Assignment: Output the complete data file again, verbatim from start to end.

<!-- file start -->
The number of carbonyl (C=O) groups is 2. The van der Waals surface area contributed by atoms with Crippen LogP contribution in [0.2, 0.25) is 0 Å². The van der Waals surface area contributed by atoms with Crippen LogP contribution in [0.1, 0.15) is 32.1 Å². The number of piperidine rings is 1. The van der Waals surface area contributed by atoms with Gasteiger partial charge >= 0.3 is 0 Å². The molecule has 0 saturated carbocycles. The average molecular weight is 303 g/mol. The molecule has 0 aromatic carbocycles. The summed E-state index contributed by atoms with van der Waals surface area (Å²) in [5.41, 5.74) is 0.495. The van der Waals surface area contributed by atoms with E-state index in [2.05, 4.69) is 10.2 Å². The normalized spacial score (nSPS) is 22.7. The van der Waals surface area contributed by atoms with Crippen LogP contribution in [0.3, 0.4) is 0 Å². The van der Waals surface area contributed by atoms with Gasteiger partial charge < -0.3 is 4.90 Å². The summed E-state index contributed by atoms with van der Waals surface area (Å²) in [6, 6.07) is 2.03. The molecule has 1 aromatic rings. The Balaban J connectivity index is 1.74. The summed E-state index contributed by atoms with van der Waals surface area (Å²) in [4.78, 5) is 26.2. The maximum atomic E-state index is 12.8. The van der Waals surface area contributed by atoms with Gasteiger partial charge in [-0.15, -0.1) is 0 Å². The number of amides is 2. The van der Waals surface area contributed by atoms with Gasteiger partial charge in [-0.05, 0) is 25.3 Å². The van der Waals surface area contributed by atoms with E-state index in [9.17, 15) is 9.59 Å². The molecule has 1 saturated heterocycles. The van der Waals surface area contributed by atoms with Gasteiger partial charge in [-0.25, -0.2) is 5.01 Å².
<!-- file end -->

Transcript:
The number of carbonyl (C=O) groups is 2. The van der Waals surface area contributed by atoms with Crippen LogP contribution in [0.2, 0.25) is 0 Å². The van der Waals surface area contributed by atoms with Crippen LogP contribution in [0.1, 0.15) is 32.1 Å². The number of piperidine rings is 1. The van der Waals surface area contributed by atoms with Gasteiger partial charge >= 0.3 is 0 Å². The molecule has 0 saturated carbocycles. The average molecular weight is 303 g/mol. The molecule has 0 aromatic carbocycles. The summed E-state index contributed by atoms with van der Waals surface area (Å²) in [5.41, 5.74) is 0.495. The van der Waals surface area contributed by atoms with E-state index in [2.05, 4.69) is 10.2 Å². The normalized spacial score (nSPS) is 22.7. The van der Waals surface area contributed by atoms with Crippen LogP contribution in [0.3, 0.4) is 0 Å². The van der Waals surface area contributed by atoms with Gasteiger partial charge < -0.3 is 4.90 Å². The summed E-state index contributed by atoms with van der Waals surface area (Å²) in [6, 6.07) is 2.03. The molecule has 1 aromatic rings. The Balaban J connectivity index is 1.74. The summed E-state index contributed by atoms with van der Waals surface area (Å²) in [4.78, 5) is 26.2. The maximum atomic E-state index is 12.8. The van der Waals surface area contributed by atoms with Gasteiger partial charge in [-0.15, -0.1) is 0 Å². The number of amides is 2. The van der Waals surface area contributed by atoms with Gasteiger partial charge in [-0.05, 0) is 25.3 Å². The van der Waals surface area contributed by atoms with E-state index in [9.17, 15) is 9.59 Å². The molecule has 1 saturated heterocycles. The van der Waals surface area contributed by atoms with Gasteiger partial charge in [-0.25, -0.2) is 5.01 Å².